The second feature we’ll discuss is Scalability. Scalability can mean many things, so we’ve broken this discussion down into 3 kinds of scaling.

From Laptops to Single GPU machines, both CUDA and OpenCL codes scale without any code change. This is a very common use case. We see nearly half of GPU computing users leverage a laptop at some stage of GPU development and later move the code to a different “performance” hardware setup, like a workstation or cluster. Both CUDA and OpenCL make life easy for this use case.

From a Single GPU Machine to a Multi-GPU Machine, both CUDA and OpenCL require user managed code for low-level synchronization of communication between the multiple GPUs. This is a headache, but with patience, it is manageable in both CUDA and OpenCL.

From a Multi-GPU machine to a Cluster, neither CUDA nor OpenCL really offer much assistance. Rather, programmers tend to write their own MPI code that handles all the cluster communication and then use CUDA and OpenCL directly in each node.

With respect to Scability, there are some other interesting developments of note. The first is that there is new technology in CUDA called GPUDirect that is aimed at reducing memory transfer overheads when communicating between multiple GPUs. It has optimizations to reduce overhead by allowing peer-to-peer memory transfers between GPUs on the same PCI express bus. It also has optimization to reduce the overhead of moving data from GPU memory to a network interface card. This is certainly an interesting development, but it is too new for us to say if it offers enough benefit to be an important technology.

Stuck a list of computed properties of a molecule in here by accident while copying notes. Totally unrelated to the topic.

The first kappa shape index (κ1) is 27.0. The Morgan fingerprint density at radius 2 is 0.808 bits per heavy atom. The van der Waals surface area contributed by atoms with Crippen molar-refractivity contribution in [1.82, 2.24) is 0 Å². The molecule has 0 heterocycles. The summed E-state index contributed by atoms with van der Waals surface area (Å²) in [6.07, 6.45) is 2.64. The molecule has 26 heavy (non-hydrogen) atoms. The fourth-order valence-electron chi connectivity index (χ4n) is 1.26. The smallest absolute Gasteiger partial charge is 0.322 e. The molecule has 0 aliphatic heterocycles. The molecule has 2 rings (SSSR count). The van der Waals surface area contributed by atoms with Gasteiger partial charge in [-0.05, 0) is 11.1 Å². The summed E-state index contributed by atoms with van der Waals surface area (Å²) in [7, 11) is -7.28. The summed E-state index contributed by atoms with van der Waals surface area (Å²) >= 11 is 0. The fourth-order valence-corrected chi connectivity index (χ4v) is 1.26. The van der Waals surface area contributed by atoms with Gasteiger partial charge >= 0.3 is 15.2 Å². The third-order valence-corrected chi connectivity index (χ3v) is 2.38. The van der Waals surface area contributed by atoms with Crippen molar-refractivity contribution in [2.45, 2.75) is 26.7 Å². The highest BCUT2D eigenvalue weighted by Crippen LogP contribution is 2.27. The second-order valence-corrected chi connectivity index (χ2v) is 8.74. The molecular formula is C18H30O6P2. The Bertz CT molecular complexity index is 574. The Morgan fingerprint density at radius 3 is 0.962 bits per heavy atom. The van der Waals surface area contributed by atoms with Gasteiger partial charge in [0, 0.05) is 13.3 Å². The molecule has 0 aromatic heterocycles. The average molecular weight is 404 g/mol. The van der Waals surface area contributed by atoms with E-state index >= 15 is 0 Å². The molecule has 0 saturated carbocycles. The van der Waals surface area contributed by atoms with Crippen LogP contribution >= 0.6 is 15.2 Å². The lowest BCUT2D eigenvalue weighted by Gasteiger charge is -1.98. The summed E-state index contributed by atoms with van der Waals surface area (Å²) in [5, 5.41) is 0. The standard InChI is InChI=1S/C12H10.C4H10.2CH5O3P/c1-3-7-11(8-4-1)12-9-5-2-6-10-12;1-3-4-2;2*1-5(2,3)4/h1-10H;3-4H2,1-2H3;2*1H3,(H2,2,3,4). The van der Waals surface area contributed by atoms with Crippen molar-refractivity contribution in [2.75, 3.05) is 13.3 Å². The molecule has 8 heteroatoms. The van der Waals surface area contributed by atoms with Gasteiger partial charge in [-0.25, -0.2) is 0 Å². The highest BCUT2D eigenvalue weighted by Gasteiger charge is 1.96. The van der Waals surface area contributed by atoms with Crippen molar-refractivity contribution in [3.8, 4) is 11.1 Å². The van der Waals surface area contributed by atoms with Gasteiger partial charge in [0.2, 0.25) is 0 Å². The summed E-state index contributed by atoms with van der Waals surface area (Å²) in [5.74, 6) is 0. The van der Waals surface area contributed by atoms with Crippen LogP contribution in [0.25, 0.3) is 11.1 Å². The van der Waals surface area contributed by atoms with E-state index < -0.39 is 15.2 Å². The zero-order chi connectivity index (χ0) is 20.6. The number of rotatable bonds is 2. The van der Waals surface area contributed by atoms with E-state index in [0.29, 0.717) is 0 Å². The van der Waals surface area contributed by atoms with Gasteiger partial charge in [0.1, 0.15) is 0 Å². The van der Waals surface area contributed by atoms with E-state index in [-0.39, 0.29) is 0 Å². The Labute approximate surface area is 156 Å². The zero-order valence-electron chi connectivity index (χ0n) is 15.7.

The second interesting development is in mobile GPU computing. OpenCL has quickly become the most pervasive way to do GPU computing on mobile devices, including smartphones and tablets. Companies like ARM, Imagination Technologies, Freescale, Qualcomm, Samsung, and others are all enabling their mobile GPUs to run OpenCL codes. There are more mobile devices sold each year than there are PCs, so this is a huge community that is beginning to put its support behind OpenCL. At AccelerEyes, we have done several GPU consulting projects on mobile GPUs and are believers that there is big benefit to accelerating apps, especially computer vision and video processing apps, directly on the phone or tablet.

In scaling from Laptops to Single GPU machines, ArrayFire’s just-in-time compiler automatically makes optimizations for the GPU type, without any code change. In this sense, both the CUDA and OpenCL versions of ArrayFire enjoy scalability here.

From a single GPU machine to a multi-GPU machine, ArrayFire has a big advantage. The ArrayFire deviceset() function makes mutli-GPU computing super simple. No need to mess with synchronization issues. ArrayFire automatically manages memory and queues up all GPUs in your system with a full workflow, ensuring good resource utilization.

From multi-GPU machines to clusters, ArrayFire is the same as CUDA and OpenCL. There is not really any added benefit, and users write and manage their own MPI code.


The third feature is Portability. This is perhaps the most reconizable difference between CUDA and OpenCL. CUDA only runs on NVIDIA GPUs, while OpenCL is the open industry standard and runs on AMD, Intel, NVIDIA, and other hardware devices.

With respect to CUDA, there was a recent announcement at NVIDIA’s GPU Technology Conference in Asia that said CUDA would become more open, and the press carried it as saying that CUDA would become open source. This is definitely a step that GPU programmers are happy to see. But it remains to be seen what this actually means. There are two comments that we’ll make on this announcement: